Mowgli's Brothers

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"Mowgli's Brothers" is a short story by Rudyard Kipling. Chronologically it is the first story about Mowgli although it was written after "In the Rukh" in which Mowgli appears as an adult.

The story first appeared in the January 1894 issue of St. Nicholas Magazine [1] and was collected as the first story in The Jungle Book later in 1894 where it is accompanied by the poem "Hunting Song of the Seeonee Pack". The story also appears in All the Mowgli Stories. In 1992 it was published as a separate volume with woodcut illustrations by Christopher Wormell. The text is available on-line from several sources as part of The Jungle Book.

The story was adapted as a 25-minute animated television cartoon by Chuck Jones in 1976. Jones also directed adaptations of "Rikki-Tikki-Tavi" and "The White Seal".

Plot summary[edit]

Father Wolf and Mother Wolf (Raksha), a pair of Indian wolves raising a family of cubs, are furious to learn from Tabaqui the jackal that Shere Khan the lame tiger is hunting in their territory because he might kill men and bring human retribution upon the jungle. But when Father Wolf hears something approaching their den, it turns out to be not the tiger, but a naked human baby. Mother Wolf decides to adopt the hairless "man-cub". Her determination is only strengthened by the arrival of Shere Khan, who demands the cub for his meal. The wolves drive off the tiger, and Raksha names him Mowgli the Frog because of his hairlessness.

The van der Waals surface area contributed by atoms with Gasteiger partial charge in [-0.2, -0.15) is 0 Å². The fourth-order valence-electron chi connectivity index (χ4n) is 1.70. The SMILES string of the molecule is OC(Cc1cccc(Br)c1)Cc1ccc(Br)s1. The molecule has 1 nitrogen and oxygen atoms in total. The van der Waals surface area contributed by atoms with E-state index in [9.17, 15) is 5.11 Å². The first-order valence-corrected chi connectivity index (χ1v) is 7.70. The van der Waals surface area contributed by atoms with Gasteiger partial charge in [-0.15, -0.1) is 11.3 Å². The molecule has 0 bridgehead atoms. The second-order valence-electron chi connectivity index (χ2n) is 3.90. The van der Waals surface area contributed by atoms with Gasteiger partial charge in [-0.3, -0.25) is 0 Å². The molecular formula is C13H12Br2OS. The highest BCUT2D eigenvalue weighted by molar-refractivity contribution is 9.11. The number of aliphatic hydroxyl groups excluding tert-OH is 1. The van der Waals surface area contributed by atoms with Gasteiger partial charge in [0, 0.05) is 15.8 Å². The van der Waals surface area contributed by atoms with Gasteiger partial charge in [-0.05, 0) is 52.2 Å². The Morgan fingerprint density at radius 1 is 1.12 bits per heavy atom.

At the wolf pack's meeting at Council Rock, Baloo the bear speaks for the man-cub, and Bagheera the panther buys his life with a freshly killed bull. Baloo and Bagheera undertake the task of educating Mowgli as he grows. Meanwhile, Shere Khan plans to take revenge on the wolf pack by persuading the younger wolves to depose their leader Akela.

When Mowgli is about 11 years old, Bagheera tells him of Shere Khan's plan. Mowgli, being human, is the only creature in the jungle that does not fear fire, so he steals a pot of burning coals from a nearby village in order to use it against Shere Khan.

The young wolves prevent Akela from catching his prey, and at that night's meeting, Shere Khan demands that Akela be killed and the man-cub given to him. Mowgli, despite being naked and unprotected, relentlessly attacks Shere Khan with a burning branch and drives him and his allies away, but realises to his sorrow that he must now leave the pack and return to humanity. As he leaves, he vows to return one day and lay Shere Khan's hide upon the Council Rock.

The story of Mowgli's return to humanity is told in "Tiger! Tiger!" and continued in "Letting in the Jungle".

Animated special[edit]

In 1976 Mowgli's Brothers was adapted and directed as a half-hour television animated special of the same name by veteran animator Chuck Jones, with narration by Roddy McDowall (who also provided the voices of the characters). Though largely a faithful adaptation of the story, there are some notable changes in Jones's version. Differences include expanded roles for Baloo and Tabaqui, and that Shere Khan is a white tiger and there is no reference to his lame leg. Jones also directed adaptations of "Rikki-Tikki-Tavi" and "The White Seal".

References[edit]

  1. ^ Kipling, Rudyard (January 1894). "Mowgli's Brothers". St. Nicholas (The Century Co) XXI (3): 195–206. Retrieved 31 March 2011. 

External links[edit]